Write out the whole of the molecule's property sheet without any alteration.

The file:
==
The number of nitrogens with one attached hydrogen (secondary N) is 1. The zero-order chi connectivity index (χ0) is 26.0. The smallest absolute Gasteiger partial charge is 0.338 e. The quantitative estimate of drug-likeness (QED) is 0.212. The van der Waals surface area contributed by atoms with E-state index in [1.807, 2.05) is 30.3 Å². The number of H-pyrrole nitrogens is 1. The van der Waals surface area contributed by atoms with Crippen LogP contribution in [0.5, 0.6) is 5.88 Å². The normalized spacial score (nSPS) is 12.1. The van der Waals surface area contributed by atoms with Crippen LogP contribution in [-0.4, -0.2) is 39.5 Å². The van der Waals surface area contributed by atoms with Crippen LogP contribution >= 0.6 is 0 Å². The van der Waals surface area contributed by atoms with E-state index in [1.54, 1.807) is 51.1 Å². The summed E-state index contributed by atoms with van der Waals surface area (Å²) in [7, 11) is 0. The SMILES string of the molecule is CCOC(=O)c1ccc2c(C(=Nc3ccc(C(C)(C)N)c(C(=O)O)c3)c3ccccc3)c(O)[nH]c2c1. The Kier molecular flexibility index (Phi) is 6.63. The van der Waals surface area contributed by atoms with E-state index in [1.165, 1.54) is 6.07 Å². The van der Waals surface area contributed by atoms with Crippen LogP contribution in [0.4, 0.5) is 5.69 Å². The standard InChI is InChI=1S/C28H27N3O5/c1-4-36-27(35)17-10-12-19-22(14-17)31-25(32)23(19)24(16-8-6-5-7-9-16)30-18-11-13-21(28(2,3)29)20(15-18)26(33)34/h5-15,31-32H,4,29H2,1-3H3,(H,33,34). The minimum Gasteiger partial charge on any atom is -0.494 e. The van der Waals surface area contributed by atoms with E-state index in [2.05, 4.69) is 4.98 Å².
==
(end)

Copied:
The number of nitrogens with one attached hydrogen (secondary N) is 1. The zero-order chi connectivity index (χ0) is 26.0. The smallest absolute Gasteiger partial charge is 0.338 e. The quantitative estimate of drug-likeness (QED) is 0.212. The van der Waals surface area contributed by atoms with E-state index in [1.807, 2.05) is 30.3 Å². The number of H-pyrrole nitrogens is 1. The van der Waals surface area contributed by atoms with Crippen LogP contribution in [0.5, 0.6) is 5.88 Å². The normalized spacial score (nSPS) is 12.1. The van der Waals surface area contributed by atoms with Crippen LogP contribution in [-0.4, -0.2) is 39.5 Å². The van der Waals surface area contributed by atoms with Crippen LogP contribution >= 0.6 is 0 Å². The van der Waals surface area contributed by atoms with E-state index in [1.54, 1.807) is 51.1 Å². The summed E-state index contributed by atoms with van der Waals surface area (Å²) in [7, 11) is 0. The SMILES string of the molecule is CCOC(=O)c1ccc2c(C(=Nc3ccc(C(C)(C)N)c(C(=O)O)c3)c3ccccc3)c(O)[nH]c2c1. The Kier molecular flexibility index (Phi) is 6.63. The van der Waals surface area contributed by atoms with E-state index in [1.165, 1.54) is 6.07 Å². The van der Waals surface area contributed by atoms with Crippen LogP contribution in [0.4, 0.5) is 5.69 Å². The standard InChI is InChI=1S/C28H27N3O5/c1-4-36-27(35)17-10-12-19-22(14-17)31-25(32)23(19)24(16-8-6-5-7-9-16)30-18-11-13-21(28(2,3)29)20(15-18)26(33)34/h5-15,31-32H,4,29H2,1-3H3,(H,33,34). The minimum Gasteiger partial charge on any atom is -0.494 e. The van der Waals surface area contributed by atoms with E-state index in [2.05, 4.69) is 4.98 Å².